Pakistani rupee ends steady despite rating downgrade
Reuters - Saturday, November 15
KARACHI, Nov 14 - The Pakistani rupee ended marginally firmer on Friday due to some inflows and dealers said Standard & Poor's cut in the country's sovereign ratings had no impact as it came out after market hours.
Standard & Poor's cut its sovereign ratings on Pakistan further into "junk bond" territory on Friday, highlighting risks that the country could default on its debt obligations. [ID:nT68918]
The rupee ended at 80.15/25 to the dollar, compared with Thursday's closing of 80.29/39. The rupee is 23 percent weaker since the start of the year.
Dealers said they were closely watching for Pakistan to secure an emergency package from the International Monetary Fund.
Pakistan has asked the IMF for a $9 billion bailout along with help from other lenders to avert a balance of payment crisis, a finance ministry official said on Friday. [ID:nSP61519]
A government official told Reuters on Friday that the letter of intent would probably be sent before Monday, when potential donors are due to gather in Abu Dhabi for a "Friends of Pakistan" conference.
Pakistan is currently facing a balance of payment crisis with inflation running over 25 percent, widening current account and fiscal deficits and depleting currency reserves.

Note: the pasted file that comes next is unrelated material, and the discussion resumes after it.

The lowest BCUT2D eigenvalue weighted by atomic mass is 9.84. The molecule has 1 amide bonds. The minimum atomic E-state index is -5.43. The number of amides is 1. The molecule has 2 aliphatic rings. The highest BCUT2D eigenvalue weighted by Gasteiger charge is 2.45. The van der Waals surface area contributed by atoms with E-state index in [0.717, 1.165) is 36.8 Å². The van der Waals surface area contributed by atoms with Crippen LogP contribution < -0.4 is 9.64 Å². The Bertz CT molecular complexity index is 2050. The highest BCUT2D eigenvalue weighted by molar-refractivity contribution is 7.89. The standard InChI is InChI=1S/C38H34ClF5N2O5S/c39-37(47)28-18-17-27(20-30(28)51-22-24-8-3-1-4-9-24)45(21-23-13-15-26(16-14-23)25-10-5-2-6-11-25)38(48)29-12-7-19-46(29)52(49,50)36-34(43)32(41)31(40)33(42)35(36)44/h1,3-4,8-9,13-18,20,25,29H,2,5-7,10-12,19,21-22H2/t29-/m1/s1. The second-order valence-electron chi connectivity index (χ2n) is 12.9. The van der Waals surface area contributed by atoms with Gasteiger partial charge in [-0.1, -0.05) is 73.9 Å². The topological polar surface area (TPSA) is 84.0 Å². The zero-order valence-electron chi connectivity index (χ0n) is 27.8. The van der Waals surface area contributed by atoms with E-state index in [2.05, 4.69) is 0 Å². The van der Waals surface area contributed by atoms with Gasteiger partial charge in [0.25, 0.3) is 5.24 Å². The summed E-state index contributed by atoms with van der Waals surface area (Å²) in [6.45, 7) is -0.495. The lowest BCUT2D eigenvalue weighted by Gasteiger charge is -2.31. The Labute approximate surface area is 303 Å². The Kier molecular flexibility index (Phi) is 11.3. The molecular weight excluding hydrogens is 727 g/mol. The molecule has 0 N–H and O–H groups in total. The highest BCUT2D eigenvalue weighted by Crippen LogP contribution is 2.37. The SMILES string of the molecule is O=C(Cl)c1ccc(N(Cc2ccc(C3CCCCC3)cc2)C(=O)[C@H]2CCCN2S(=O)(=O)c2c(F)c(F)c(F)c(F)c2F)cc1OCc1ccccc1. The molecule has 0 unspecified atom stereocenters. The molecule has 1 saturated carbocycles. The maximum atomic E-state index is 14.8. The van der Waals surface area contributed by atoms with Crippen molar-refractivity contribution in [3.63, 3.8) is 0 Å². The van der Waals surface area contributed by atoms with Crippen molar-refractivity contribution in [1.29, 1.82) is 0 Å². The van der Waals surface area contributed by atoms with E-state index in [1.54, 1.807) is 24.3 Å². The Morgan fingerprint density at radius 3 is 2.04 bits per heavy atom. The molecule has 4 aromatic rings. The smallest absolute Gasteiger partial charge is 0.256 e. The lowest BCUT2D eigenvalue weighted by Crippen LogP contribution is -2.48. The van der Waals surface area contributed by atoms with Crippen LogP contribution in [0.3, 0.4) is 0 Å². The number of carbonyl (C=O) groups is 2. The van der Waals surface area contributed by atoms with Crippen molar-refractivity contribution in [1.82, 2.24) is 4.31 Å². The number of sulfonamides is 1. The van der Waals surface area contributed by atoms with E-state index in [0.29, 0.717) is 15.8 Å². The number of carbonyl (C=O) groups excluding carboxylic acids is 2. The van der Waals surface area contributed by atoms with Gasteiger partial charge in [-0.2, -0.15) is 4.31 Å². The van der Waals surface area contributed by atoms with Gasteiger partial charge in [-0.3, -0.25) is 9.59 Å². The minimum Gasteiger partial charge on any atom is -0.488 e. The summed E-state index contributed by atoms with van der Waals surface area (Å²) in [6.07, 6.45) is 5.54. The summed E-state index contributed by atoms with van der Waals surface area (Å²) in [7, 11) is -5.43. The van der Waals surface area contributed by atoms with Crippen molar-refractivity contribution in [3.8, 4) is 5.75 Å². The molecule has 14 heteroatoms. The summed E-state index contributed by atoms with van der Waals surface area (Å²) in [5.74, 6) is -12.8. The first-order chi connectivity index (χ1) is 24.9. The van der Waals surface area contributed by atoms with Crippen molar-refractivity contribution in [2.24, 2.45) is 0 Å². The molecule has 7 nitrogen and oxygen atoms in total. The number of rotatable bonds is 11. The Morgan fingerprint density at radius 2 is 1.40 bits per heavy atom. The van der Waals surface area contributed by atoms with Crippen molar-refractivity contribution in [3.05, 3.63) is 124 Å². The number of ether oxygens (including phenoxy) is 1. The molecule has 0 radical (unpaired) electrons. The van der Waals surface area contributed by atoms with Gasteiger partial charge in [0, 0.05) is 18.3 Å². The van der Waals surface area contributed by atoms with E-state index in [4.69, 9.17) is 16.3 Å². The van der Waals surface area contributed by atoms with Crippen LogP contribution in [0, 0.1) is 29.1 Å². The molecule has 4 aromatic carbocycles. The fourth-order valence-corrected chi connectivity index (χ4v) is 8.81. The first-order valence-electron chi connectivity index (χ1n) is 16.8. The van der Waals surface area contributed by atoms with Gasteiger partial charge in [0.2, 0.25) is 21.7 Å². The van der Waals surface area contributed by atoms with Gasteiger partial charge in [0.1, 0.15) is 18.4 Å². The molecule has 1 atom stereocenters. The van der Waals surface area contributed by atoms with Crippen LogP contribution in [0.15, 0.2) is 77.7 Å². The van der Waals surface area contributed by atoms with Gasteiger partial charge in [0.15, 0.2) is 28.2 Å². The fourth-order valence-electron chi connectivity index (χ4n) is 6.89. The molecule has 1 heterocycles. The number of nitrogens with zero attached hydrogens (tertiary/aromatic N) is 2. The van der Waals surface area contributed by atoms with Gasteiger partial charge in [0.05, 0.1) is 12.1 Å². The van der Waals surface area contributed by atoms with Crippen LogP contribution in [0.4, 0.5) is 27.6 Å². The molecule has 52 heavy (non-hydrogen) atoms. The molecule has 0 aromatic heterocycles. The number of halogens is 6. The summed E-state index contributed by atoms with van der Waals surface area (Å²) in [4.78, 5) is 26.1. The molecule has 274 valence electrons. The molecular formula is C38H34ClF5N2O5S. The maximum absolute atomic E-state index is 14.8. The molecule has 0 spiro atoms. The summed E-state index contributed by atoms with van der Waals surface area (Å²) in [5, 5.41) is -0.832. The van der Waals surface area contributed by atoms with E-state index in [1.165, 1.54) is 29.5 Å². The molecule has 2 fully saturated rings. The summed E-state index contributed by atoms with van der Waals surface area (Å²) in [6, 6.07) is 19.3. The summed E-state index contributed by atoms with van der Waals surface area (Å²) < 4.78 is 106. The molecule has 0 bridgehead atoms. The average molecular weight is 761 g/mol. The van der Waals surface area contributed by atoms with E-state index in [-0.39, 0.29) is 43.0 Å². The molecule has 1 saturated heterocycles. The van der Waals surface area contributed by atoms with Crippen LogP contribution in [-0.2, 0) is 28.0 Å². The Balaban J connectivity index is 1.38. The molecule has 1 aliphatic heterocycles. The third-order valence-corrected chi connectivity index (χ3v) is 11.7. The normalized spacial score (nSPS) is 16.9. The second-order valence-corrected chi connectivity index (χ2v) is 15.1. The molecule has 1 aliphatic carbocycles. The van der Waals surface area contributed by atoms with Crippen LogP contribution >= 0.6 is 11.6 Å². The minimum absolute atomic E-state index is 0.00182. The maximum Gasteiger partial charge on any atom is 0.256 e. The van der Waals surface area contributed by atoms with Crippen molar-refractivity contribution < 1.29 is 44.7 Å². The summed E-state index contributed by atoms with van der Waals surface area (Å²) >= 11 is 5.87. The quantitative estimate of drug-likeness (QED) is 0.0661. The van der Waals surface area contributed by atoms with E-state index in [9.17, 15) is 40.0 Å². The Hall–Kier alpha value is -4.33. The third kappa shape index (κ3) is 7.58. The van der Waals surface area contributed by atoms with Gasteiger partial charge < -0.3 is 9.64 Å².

State Bank of Pakistan's reserves fell to $3.5 billion from $3.53 billion in the week to Nov. 8.
The central bank spokesman said on Friday it received $200 million from the Islamic Development Bank on Nov. 7 as the country's reserves are barely enough to cover nine weeks of imports.
The State Bank of Pakistan on Wednesday hiked its discount rate 200 basis points to 15 percent to curb inflation, currently running over 25 percent, reduce the current account and fiscal deficits, and build foreign currency reserves.
Dealers said it would also help in calm the market.
Some analysts suspect the central bank was under pressure from the IMF to to raise rates.
A finance ministry official said on Friday the IMF would like to see Pakistani interest rates above the core inflation rate, currently running around 18.3 percent.
An artificial floor put under the stock market in late August prevented the Karachi Stock Exchange benchmark 100-share index <.KSE> from registering the negative impact of a sharp rate rise.
The floor was imposed to protect a market that is down 35 percent since the start of the year, but it has killed off trading and locked in investors who might otherwise make a swift exit.
The index ended flat at 9,184.09 on Friday.
Authorities said last month the floor would be removed once a 20 billion rupees government support fund was in place.
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